Anne is also a big believer in helping out her tenants where possible.
One example is the three-bedroom, one-bathroom house she bought at Deception Bay. She paid $105,000 for it, but it had a few problems to say the least. Namely, there were holes in the walls, there was rubbish all over the grass, the toilet was not working properly and the taps in the kitchen were broken.
 
“There was a poor old fella living in it,” says Anne. “I felt sorry for him as he was living on a pension and his son was giving him a terrible time.”
“I went over there with a man in a big truck, fixed it all and cleaned it all up.
“He also had these awful neighbours next door who were absolutely feral and used to throw all their rubbish over the fence into his yard.”
Consequently, Anne informed the agents who were managing the neighbour’s property and put an end to that.
“The poor old fella was afraid to say anything because he didn’t want it to get any worse,” she adds.

Additionally, the lady on the other side was constantly troubled by a big tree on Anne’s property which dropped leaves on her roof and filled up her gutters.
“I didn’t really need to get rid of it, but she had asked every owner who had ever owned that house to get rid of it,” says Anne.
“I thought to myself I don’t intend on keeping this house more than 12 months and I felt sorry for her, so it cost me $800.”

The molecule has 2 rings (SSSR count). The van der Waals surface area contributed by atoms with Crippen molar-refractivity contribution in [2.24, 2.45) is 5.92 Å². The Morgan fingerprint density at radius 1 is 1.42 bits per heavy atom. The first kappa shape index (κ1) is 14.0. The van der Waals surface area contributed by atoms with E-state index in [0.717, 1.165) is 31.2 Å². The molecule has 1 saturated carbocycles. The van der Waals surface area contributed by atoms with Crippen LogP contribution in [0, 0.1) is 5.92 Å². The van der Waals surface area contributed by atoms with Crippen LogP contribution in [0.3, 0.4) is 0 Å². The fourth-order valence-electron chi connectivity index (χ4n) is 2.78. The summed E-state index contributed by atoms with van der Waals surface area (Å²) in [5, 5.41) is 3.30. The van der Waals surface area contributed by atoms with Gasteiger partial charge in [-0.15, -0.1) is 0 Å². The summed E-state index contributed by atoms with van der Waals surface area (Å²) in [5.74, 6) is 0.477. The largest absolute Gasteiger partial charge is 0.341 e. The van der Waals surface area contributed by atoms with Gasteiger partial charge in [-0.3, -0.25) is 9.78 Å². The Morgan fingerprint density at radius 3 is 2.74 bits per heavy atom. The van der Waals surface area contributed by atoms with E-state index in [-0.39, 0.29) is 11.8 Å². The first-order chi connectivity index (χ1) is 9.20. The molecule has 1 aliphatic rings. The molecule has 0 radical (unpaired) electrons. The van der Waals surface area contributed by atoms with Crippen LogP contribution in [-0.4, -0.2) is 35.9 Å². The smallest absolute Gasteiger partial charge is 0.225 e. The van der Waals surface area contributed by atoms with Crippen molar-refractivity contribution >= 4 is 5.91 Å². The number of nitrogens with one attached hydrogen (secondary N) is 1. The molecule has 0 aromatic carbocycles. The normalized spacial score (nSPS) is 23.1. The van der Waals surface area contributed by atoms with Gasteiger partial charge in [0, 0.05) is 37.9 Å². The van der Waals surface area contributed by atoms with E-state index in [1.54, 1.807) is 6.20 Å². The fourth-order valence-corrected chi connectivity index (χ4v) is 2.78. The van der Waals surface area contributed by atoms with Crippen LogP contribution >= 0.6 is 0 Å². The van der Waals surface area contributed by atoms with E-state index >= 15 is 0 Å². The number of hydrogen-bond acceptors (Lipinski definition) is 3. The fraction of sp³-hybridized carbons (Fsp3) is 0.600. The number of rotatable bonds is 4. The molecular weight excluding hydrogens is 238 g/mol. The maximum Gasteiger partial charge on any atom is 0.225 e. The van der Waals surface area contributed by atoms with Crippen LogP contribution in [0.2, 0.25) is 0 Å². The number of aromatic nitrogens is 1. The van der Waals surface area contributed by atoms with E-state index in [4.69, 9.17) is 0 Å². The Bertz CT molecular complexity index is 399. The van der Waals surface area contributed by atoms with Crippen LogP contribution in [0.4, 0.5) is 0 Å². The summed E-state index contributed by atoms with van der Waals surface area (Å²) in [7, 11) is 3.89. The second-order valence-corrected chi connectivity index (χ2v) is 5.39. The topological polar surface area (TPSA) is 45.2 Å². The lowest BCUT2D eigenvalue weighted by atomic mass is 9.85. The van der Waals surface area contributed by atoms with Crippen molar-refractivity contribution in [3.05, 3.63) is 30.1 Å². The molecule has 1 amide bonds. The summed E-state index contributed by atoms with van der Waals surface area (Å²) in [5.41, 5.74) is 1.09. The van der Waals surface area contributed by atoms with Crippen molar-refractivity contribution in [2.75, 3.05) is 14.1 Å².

Twelve months later, Anne sold that property for $215,000, which was more than double what she paid for it - a result Anne attributes to karma.
“You do someone a good turn, it may not come back from that person, but it will come back to you multiplied. It has happened to me time and time again.”

Spending time with family
Anne has not done much investing since 2010. It was then that her partner of 15 years Malcolm passed away, after battling lung cancer for 15 months.
“It was a terrible blow emotionally, but I was so grateful I wasn’t having to deal with the pressure of my old job at the bank,” says Anne.
“Without my property investments I would not have been able to be with Malcolm full-time and support him through those 15 months.”
Anne also enjoys spending time with her 88-year-old mother and doing work in her house and garden.
“Most of my time is spent with family and friends and I have the time and money to support those people who are important to me,” she says.
“I have got friends all over Australia and New Zealand and I am very happy being around them.”

Further challenges
Anne is somebody who has a sentimental attachment to all her properties, but she accepts that the financial reality demands selling them from time to time. This was the case when Anne’s partner passed away and she was left with debts that she had to take care of.
“I went into a bit of panic and I sold the three-bedroom house at Caboolture,” says Anne.
Anne bought it for $105,000 in 2002 and sold it for $175,000 in 2012.
“I made $70,000 on it so I’m not complaining, but if I held onto it for another six months I would have got well over $200,000 for it,” says Anne.
It was a challenging property to own at times, especially as Anne hoped to put a granny flat on it which never eventuated because she couldn’t convince the local council.